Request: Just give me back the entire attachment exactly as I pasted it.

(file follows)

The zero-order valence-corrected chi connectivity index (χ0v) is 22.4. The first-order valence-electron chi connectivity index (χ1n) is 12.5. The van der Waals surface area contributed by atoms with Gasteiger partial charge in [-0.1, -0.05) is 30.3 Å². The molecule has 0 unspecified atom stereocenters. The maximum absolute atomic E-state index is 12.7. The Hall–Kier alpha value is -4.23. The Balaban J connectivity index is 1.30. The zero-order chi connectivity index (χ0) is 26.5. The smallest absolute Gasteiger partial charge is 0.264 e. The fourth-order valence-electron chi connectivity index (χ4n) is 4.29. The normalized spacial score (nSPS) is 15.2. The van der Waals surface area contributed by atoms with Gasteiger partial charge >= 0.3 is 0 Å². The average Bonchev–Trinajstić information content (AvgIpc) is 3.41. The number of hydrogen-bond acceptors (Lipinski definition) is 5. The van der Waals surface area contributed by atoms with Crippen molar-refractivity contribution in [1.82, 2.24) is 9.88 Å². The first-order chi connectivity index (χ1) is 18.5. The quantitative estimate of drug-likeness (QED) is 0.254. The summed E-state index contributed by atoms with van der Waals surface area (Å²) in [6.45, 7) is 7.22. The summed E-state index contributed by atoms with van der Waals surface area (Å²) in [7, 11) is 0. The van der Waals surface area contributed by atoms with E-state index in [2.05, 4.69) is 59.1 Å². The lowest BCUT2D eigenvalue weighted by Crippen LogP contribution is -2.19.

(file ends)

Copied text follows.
The zero-order valence-corrected chi connectivity index (χ0v) is 22.4. The first-order valence-electron chi connectivity index (χ1n) is 12.5. The van der Waals surface area contributed by atoms with Gasteiger partial charge in [-0.1, -0.05) is 30.3 Å². The molecule has 0 unspecified atom stereocenters. The maximum absolute atomic E-state index is 12.7. The Hall–Kier alpha value is -4.23. The Balaban J connectivity index is 1.30. The zero-order chi connectivity index (χ0) is 26.5. The smallest absolute Gasteiger partial charge is 0.264 e. The fourth-order valence-electron chi connectivity index (χ4n) is 4.29. The normalized spacial score (nSPS) is 15.2. The van der Waals surface area contributed by atoms with Gasteiger partial charge >= 0.3 is 0 Å². The average Bonchev–Trinajstić information content (AvgIpc) is 3.41. The number of hydrogen-bond acceptors (Lipinski definition) is 5. The van der Waals surface area contributed by atoms with Crippen molar-refractivity contribution in [1.82, 2.24) is 9.88 Å². The first-order chi connectivity index (χ1) is 18.5. The quantitative estimate of drug-likeness (QED) is 0.254. The summed E-state index contributed by atoms with van der Waals surface area (Å²) in [6.45, 7) is 7.22. The summed E-state index contributed by atoms with van der Waals surface area (Å²) in [7, 11) is 0. The van der Waals surface area contributed by atoms with E-state index in [2.05, 4.69) is 59.1 Å². The lowest BCUT2D eigenvalue weighted by Crippen LogP contribution is -2.19.